Perhaps you’re wondering how many days you should spend to really experience Wellington? If you want to explore at a leisurely pace and perhaps drive out to Petone in Lower Hutt or Porirua to discover the outer, more local Wellington, then we would recommend you stay at least two nights. But since Wellington city is not that big, you can see most of the city with just a one night stay.
2. Best Sights in Wellington: Top Things to do
Wellington Cable Car
A ride on the funicular up to the Kelburn district is simply part of a Wellington experience. However, what most people don’t tell you is that you can also walk up to the top and save the ticket fare. The cable car is of course very touristic, but this doesn’t stop a few locals who use this transport method of getting back to their house.
Once at the top you can enjoy the beautiful harbour view of Wellington. We definitely didn’t regret our decision to take the cable car up here, it’s quite a unique experience in itself. We would then however, recommend you to walk back down to the city via the path, so that you also have the opportunity to walk through the beautiful botanical garden. (More information about the Botanical Garden below)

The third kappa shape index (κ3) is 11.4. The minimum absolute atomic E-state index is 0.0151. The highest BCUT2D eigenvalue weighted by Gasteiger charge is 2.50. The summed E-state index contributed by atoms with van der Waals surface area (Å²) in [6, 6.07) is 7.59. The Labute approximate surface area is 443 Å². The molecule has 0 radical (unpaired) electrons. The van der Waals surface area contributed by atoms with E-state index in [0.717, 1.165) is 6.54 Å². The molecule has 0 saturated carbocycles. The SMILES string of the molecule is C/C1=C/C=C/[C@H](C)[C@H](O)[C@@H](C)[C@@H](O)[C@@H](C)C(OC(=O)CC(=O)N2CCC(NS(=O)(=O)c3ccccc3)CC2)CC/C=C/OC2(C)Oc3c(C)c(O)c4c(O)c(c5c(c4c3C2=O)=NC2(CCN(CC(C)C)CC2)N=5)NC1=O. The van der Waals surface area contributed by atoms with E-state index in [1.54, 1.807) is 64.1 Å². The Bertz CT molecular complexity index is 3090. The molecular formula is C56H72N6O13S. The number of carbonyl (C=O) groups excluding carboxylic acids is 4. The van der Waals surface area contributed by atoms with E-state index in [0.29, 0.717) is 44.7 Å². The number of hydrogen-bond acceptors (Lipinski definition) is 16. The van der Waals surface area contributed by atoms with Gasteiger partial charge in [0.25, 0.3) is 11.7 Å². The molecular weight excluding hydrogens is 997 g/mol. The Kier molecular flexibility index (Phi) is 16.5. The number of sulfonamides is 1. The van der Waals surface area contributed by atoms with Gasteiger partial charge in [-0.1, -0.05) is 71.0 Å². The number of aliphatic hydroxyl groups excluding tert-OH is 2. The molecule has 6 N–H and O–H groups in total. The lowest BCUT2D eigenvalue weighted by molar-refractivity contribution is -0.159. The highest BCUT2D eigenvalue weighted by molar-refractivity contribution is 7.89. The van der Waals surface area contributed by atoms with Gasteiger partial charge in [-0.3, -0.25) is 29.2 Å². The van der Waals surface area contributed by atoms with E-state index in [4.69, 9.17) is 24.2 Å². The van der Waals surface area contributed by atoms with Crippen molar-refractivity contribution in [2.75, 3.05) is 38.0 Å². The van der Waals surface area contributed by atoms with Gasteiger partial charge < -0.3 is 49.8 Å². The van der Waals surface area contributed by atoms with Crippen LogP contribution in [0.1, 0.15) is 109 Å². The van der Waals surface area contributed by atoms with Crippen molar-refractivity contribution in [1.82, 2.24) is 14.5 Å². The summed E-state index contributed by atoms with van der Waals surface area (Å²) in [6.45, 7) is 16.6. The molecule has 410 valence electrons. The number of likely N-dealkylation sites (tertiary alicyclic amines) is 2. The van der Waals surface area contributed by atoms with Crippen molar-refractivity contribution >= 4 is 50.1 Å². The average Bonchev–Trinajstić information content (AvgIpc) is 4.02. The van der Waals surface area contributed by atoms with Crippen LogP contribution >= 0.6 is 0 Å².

Information about the cable car
Location: 280 Lambton Quay, Wellington
Price: NZD 4 (one way), NZ $ 7.50 (round trip)
Operating times: every 10 minutes between 7am (weekdays) and 8:30am (weekends) until 10pm (or 9pm on Sundays)
Wellington’s Botanical Garden
If you are planning a trip with the cable car, then it makes sense to combine your visit with a stroll through the lovely Botanical Garden, which is situated on the hill right where the funicular drops you off. “Garden” is an understatement as it’s more like a large park with many green areas and cafes.
There are several tracks you could take through the Botanical Garden. They lead you in all sorts of directions, but we opted for the one that winds back down towards the city called “Te Araroa National Walkway”. Don’t worry about getting lost as the trail is marked on the ground with a symbol, so you always know if you’re on the right path.